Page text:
It was unnecessary. On the south bank of the river, Tafel had been only a day’s march from von Lettow. But he did not know this. Von Lettow called the surrender “a severe and unexpected blow.”
Meanwhile, the Allies continued to attack von Lettow-Vorbeck from all quarters: the British advanced from Kenya and Northern Rhodesia, the Belgians attacked from the Congo (present-day Zaire), and the Portuguese advanced from Portuguese East Africa (present-day Mozambique). Having switched to purely guerrilla tactics, von Lettow-Vorbeck captured several Portuguese forts in Mozambique to obtain ammunition, food and supplies. In the fall of 1918, he left German East African territory and invaded British Northern Rhodesia where he captured Kasama on 13 November 1918. Generalmajor von Lettow-Vorbeck finally surrendered to the British in Northern Rhodesia at Abercorn (present-day Mbala) on 25 November 1918—14 after days after the Armistice was signed in Europe. His remaining force of 1,311 German and “Askari” troops and 1,598 native bearers were the last armed German soldiers to surrender in World War I. For more than four years the indomitable von Lettow-Vorbeck outfought and tied down over 300,000 Allied troops that were sorely needed on other fronts.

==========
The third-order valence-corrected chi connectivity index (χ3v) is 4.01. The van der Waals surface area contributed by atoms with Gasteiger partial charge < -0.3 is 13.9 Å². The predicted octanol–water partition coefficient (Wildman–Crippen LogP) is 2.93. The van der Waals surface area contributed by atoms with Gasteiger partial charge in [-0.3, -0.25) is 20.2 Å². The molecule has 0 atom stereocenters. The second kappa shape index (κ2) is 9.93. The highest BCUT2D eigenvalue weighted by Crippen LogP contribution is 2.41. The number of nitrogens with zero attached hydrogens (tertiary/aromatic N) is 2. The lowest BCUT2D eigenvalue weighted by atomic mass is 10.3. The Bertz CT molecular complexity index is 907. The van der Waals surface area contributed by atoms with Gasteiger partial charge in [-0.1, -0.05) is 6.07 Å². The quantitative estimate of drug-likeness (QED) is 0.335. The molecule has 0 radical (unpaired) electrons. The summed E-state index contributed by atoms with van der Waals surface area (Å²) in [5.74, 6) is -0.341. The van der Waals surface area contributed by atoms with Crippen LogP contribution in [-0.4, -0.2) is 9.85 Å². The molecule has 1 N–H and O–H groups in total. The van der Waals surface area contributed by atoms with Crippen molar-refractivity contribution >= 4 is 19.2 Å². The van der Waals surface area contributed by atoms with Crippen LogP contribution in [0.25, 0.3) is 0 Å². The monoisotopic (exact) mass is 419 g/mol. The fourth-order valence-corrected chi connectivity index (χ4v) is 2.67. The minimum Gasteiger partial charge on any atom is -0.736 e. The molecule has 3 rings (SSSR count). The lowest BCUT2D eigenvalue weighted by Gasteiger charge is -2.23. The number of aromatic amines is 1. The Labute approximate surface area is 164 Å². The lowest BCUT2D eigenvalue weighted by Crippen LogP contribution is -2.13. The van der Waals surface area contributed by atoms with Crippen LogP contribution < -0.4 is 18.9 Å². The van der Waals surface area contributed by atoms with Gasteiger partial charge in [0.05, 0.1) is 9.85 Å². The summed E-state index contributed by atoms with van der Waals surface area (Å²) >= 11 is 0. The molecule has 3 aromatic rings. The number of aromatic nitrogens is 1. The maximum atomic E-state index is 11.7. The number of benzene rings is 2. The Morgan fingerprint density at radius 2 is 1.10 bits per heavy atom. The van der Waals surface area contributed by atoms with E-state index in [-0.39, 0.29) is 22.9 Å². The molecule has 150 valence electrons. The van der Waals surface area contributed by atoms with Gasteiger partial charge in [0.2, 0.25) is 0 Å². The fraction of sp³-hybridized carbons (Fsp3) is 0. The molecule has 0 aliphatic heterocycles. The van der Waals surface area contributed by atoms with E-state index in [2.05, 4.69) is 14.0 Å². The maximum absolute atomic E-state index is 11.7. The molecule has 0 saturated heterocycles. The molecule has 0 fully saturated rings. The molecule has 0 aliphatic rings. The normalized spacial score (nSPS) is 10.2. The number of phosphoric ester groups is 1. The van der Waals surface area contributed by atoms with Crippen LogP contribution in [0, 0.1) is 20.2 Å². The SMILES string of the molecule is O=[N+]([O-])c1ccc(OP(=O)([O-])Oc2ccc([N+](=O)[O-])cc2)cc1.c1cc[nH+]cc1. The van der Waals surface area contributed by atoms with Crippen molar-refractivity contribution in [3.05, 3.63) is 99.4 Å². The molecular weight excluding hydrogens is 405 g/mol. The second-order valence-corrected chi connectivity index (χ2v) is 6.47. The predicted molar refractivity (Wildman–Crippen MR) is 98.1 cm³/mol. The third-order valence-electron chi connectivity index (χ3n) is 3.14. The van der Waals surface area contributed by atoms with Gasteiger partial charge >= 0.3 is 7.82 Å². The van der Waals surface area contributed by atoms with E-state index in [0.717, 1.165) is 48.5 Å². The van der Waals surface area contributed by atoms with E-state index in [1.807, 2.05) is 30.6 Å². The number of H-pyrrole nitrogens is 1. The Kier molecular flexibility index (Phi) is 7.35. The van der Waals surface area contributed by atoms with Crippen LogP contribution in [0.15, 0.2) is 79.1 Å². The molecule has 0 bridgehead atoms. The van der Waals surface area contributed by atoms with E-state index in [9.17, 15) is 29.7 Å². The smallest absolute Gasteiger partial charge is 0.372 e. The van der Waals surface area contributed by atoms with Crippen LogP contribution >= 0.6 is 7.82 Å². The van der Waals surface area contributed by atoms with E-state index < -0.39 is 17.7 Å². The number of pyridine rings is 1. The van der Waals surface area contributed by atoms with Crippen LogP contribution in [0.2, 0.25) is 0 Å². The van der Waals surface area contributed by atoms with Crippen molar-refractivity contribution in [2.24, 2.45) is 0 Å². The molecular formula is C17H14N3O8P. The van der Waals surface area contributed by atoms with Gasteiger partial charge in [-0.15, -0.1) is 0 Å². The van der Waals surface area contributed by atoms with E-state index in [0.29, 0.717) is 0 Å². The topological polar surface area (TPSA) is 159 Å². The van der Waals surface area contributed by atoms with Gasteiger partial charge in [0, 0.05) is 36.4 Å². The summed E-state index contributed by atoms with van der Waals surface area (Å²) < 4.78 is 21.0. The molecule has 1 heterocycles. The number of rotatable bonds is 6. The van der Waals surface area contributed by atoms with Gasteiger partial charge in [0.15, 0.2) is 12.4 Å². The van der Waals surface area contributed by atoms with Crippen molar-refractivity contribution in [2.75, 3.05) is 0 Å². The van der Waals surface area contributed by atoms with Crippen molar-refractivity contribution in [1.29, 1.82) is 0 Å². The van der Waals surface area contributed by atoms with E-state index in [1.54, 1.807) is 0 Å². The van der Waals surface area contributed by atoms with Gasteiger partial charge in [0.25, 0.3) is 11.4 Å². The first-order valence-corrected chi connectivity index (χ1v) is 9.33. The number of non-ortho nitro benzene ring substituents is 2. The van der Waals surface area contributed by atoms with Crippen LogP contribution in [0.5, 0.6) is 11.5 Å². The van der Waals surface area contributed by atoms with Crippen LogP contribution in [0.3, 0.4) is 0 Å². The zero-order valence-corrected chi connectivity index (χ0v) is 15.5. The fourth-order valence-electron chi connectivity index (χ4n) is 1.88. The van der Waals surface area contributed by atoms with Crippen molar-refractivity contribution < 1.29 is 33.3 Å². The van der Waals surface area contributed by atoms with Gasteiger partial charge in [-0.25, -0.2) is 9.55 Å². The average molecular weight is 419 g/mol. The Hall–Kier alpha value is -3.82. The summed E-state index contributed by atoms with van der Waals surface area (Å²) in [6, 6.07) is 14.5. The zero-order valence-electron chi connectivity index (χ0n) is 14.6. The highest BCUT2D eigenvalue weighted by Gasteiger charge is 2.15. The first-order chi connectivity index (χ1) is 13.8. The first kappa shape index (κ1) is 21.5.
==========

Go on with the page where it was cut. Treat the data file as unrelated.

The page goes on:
Born 21 May 1878 in Ravensburg, Theodor Tafel served in the German Army and Colonial Forces from 9 February 1898-31 March 1920. Commissioned a Leutnant in Infanterie-Regiment Kaiser Wilhelm, König von Preußen (2. Württembergisches) Nr. 120, Tafel served in the East Asia Expeditionary Corps from 1904-1907 and in the Schutztruppen in German East Africa from 1908 until released from captivity in 1919. Separating from the Army on 31 March 1920 with the rank of Major, he served for some time in the police before being recalled to military service early in World War II. Tafel commanded Infantry Regiment 435 of the 215th Infantry Division from September 1939-27 March 1942. During that time, he saw action during the invasion of France where, on 20 June 1940, his division helped breach the Maginot Line west of Weissenburg. After occupation duty in France, his division transferred to the Eastern Front in December 1941 as a component of Army Group North. On 2 April 1942, Oberst z.V. Tafel received the German Cross in Gold in recognition of his leadership of the regiment in Russia. From June 1942-31 August 1944, he served as Commandant of Stalag XX B (Stammlager für kriegsgefangene Mannschaften und Unteroffiziere - POW Camp for Enlisted Men and NCOs) at Marienburg and achieved the rank of Generalmajor z.V. on 1 August 1944 before being released from military service. Tafel died on 14 August 1963.